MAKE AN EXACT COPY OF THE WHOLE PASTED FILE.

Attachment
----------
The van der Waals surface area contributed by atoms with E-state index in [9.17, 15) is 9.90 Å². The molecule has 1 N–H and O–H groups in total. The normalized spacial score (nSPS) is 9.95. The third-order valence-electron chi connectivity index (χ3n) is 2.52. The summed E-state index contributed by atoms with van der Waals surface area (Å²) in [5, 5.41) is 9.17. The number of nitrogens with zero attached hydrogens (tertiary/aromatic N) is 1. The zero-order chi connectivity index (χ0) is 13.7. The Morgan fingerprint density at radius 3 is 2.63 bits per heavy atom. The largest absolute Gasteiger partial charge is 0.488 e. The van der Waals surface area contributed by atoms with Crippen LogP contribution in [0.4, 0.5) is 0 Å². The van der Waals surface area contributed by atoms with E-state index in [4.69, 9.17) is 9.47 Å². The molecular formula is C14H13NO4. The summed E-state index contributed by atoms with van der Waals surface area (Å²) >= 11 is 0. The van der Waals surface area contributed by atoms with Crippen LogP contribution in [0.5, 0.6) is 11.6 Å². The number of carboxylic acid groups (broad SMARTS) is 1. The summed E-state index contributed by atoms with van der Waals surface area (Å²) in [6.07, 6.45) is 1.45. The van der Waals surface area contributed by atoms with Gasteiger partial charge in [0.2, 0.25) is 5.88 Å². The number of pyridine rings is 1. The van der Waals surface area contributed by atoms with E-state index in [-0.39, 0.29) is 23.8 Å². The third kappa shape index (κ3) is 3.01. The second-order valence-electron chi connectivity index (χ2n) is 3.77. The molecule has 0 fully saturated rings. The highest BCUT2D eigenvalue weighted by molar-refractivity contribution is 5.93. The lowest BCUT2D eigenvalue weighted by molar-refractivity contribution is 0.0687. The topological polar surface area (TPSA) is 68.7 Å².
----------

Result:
The van der Waals surface area contributed by atoms with E-state index in [9.17, 15) is 9.90 Å². The molecule has 1 N–H and O–H groups in total. The normalized spacial score (nSPS) is 9.95. The third-order valence-electron chi connectivity index (χ3n) is 2.52. The summed E-state index contributed by atoms with van der Waals surface area (Å²) in [5, 5.41) is 9.17. The number of nitrogens with zero attached hydrogens (tertiary/aromatic N) is 1. The zero-order chi connectivity index (χ0) is 13.7. The Morgan fingerprint density at radius 3 is 2.63 bits per heavy atom. The largest absolute Gasteiger partial charge is 0.488 e. The van der Waals surface area contributed by atoms with Crippen LogP contribution in [0.4, 0.5) is 0 Å². The van der Waals surface area contributed by atoms with E-state index in [4.69, 9.17) is 9.47 Å². The molecular formula is C14H13NO4. The summed E-state index contributed by atoms with van der Waals surface area (Å²) >= 11 is 0. The van der Waals surface area contributed by atoms with Crippen LogP contribution in [0.5, 0.6) is 11.6 Å². The number of carboxylic acid groups (broad SMARTS) is 1. The summed E-state index contributed by atoms with van der Waals surface area (Å²) in [6.07, 6.45) is 1.45. The van der Waals surface area contributed by atoms with Gasteiger partial charge in [0.2, 0.25) is 5.88 Å². The number of pyridine rings is 1. The van der Waals surface area contributed by atoms with E-state index in [-0.39, 0.29) is 23.8 Å². The third kappa shape index (κ3) is 3.01. The second-order valence-electron chi connectivity index (χ2n) is 3.77. The molecule has 0 fully saturated rings. The highest BCUT2D eigenvalue weighted by molar-refractivity contribution is 5.93. The lowest BCUT2D eigenvalue weighted by molar-refractivity contribution is 0.0687. The topological polar surface area (TPSA) is 68.7 Å².